US companies hired nearly a million new workers in May, according to a report.
Private payrolls increased by 978,000 jobs last month – the biggest increase since June last year and well above the revised total for April of 654,000.
It comes as the US economy continues to reopen, thanks to a largely successful COVID-19 vaccination programme allowing life to get closer to normal again.
The releasing of pent-up demand, however, is contributing to shortages in workers and raw materials, creating a drag on recovery.
The ADP National Employment Report is developed with Moody’s Analytics and comes ahead of the US Labor Department’s more comprehensive analysis, which is due on Friday.
It uses different methodology and has not always correctly predicted private payrolls, having over-estimated the count for April, and under-stated growth for some of the past year.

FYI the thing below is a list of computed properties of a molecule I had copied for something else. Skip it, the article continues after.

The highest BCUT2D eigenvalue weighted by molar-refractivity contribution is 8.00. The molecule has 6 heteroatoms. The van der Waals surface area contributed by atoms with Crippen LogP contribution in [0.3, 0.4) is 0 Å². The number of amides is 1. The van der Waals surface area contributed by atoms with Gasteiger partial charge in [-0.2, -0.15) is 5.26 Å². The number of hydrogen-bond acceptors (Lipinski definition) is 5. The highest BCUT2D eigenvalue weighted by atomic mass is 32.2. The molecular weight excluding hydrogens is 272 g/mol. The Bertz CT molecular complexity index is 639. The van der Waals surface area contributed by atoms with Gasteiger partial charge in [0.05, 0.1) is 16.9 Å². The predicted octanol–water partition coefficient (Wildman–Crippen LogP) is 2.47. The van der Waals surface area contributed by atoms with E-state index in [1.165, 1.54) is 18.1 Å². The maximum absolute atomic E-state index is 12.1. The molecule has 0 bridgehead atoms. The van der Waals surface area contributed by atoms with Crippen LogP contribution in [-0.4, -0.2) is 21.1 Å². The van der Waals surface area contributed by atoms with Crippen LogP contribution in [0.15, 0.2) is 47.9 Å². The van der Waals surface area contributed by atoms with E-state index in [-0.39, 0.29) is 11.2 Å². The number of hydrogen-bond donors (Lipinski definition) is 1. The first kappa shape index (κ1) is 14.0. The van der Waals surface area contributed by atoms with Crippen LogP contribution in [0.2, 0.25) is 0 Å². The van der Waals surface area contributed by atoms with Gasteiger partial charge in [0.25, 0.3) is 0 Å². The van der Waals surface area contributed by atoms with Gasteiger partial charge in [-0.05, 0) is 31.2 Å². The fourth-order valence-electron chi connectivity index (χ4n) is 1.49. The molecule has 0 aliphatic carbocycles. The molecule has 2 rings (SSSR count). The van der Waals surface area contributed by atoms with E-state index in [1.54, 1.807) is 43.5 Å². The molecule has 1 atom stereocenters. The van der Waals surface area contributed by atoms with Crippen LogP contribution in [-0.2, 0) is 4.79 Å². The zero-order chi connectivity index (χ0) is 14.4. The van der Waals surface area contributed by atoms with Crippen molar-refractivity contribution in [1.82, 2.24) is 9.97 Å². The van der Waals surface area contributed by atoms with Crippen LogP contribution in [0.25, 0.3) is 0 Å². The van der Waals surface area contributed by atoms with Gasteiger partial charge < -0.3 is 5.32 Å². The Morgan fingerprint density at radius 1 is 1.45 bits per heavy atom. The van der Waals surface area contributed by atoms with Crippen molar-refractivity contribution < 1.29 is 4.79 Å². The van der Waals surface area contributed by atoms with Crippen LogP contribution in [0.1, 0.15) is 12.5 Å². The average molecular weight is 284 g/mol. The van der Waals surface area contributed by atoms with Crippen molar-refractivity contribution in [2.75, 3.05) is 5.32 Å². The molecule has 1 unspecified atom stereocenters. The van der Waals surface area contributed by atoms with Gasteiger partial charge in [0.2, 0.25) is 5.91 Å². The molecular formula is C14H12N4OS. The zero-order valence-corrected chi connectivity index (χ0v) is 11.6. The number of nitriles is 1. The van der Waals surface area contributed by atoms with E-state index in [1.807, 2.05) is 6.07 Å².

Economists are, therefore, cautious about using it as a predictor for the government report.
A Reuters survey of economists concluded that private payrolls likely increased by 600,000 jobs in May, having risen only 218,000 in April.
Government hiring is expected to have added around 50,000, meaning that May’s overall payroll growth would be around 650,000.
Official data shows that employers have added 1.8 million jobs this year – an average of more than 450,000 a month – but the economy is still down by 8.2 million jobs from its February 2020 level.
Also on Thursday, the Labor Department said that the number of Americans claiming unemployment benefits fell last week to a new pandemic low.
It was the fifth consecutive weekly decline and is being seen as evidence that the job market is returning to full health.
Jobless claims dropped to 385,000 – down 20,000 from the week before, although this number remains high by historical standards.
At least 25 states plan to cut some of their emergency federal unemployment aid, with critics having argued that the aid – on top of state jobless benefits – discouraged some people from looking for work.